Laigle family

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The Laigle family is among the best known of the families that came to England in the aftermath of the Norman Conquest. The family took its name from the town of L'Aigle. In the ducal period of Normandy it was the site of some strategic importance as it lay on the fringe of the duchy. The record of the 12th century chronicler Orderic Vitalis shows Engenulf, Lord of Laigle, to have been one of the very few proven companions of William the Conqueror at the Battle of Hastings in 1066.[1] He was the only prominent Norman noble to lose his life at the Battle of Hastings.[2]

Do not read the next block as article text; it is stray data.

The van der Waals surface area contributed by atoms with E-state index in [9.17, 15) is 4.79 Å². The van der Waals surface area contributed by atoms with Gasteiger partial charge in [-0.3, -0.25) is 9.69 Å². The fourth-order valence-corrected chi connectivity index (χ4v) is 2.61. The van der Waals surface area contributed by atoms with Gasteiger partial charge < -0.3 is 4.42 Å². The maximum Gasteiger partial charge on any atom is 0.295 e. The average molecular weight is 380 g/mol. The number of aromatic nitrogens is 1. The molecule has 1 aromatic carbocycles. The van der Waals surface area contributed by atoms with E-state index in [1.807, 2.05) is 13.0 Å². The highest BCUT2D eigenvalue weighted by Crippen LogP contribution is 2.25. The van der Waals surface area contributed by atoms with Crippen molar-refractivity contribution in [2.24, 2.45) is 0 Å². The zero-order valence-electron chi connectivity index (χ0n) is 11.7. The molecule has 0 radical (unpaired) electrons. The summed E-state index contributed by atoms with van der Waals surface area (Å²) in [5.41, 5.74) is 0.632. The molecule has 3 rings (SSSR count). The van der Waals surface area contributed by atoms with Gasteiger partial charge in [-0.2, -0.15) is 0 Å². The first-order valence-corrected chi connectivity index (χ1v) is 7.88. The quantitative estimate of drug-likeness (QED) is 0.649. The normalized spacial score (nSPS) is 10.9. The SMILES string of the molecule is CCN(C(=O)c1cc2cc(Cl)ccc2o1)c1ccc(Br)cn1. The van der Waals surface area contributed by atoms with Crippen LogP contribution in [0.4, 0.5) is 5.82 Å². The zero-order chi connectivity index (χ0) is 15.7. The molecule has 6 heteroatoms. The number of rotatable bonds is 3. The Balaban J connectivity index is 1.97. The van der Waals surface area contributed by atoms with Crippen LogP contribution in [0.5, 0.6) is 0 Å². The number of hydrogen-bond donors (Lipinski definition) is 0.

References[edit]

  1. ^ Historia Ecclesiastica, The Ecclesiastical History by Orderic Vitalis, books 4 & 5, written between 1110 and 1142.
  2. ^ Kathleen Thompson, "The Lords of Laigle: Ambition and Insecurity on the borders of Normandy" in Anglo-Norman Studies; XVIII; ed. Christopher Harper-Bill, Woodbridge, 1996, 177-80